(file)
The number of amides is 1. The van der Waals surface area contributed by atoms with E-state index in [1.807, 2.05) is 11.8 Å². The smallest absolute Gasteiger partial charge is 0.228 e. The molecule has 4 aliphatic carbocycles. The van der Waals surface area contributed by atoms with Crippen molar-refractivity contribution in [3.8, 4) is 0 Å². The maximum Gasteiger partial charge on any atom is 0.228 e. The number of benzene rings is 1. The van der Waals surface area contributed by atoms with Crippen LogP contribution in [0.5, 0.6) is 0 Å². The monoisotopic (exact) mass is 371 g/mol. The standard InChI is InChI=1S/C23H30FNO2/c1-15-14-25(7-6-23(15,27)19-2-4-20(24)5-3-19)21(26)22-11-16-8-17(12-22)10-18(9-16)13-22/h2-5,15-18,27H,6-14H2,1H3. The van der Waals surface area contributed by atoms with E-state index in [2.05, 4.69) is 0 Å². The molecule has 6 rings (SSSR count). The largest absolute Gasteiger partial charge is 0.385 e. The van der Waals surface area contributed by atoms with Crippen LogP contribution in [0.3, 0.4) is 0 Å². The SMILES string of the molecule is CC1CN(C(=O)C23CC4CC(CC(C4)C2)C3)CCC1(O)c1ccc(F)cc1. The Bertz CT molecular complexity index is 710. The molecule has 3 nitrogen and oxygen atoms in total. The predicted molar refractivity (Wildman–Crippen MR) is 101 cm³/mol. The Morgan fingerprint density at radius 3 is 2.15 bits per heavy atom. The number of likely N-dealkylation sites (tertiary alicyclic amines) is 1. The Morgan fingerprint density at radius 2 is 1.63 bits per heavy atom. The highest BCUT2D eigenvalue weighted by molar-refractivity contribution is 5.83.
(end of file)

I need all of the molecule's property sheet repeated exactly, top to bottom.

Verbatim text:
The number of amides is 1. The van der Waals surface area contributed by atoms with E-state index in [1.807, 2.05) is 11.8 Å². The smallest absolute Gasteiger partial charge is 0.228 e. The molecule has 4 aliphatic carbocycles. The van der Waals surface area contributed by atoms with Crippen molar-refractivity contribution in [3.8, 4) is 0 Å². The maximum Gasteiger partial charge on any atom is 0.228 e. The number of benzene rings is 1. The van der Waals surface area contributed by atoms with Crippen LogP contribution in [0.5, 0.6) is 0 Å². The monoisotopic (exact) mass is 371 g/mol. The standard InChI is InChI=1S/C23H30FNO2/c1-15-14-25(7-6-23(15,27)19-2-4-20(24)5-3-19)21(26)22-11-16-8-17(12-22)10-18(9-16)13-22/h2-5,15-18,27H,6-14H2,1H3. The van der Waals surface area contributed by atoms with E-state index in [2.05, 4.69) is 0 Å². The molecule has 6 rings (SSSR count). The largest absolute Gasteiger partial charge is 0.385 e. The van der Waals surface area contributed by atoms with Crippen LogP contribution in [0.3, 0.4) is 0 Å². The SMILES string of the molecule is CC1CN(C(=O)C23CC4CC(CC(C4)C2)C3)CCC1(O)c1ccc(F)cc1. The Bertz CT molecular complexity index is 710. The molecule has 3 nitrogen and oxygen atoms in total. The predicted molar refractivity (Wildman–Crippen MR) is 101 cm³/mol. The Morgan fingerprint density at radius 3 is 2.15 bits per heavy atom. The number of likely N-dealkylation sites (tertiary alicyclic amines) is 1. The Morgan fingerprint density at radius 2 is 1.63 bits per heavy atom. The highest BCUT2D eigenvalue weighted by molar-refractivity contribution is 5.83.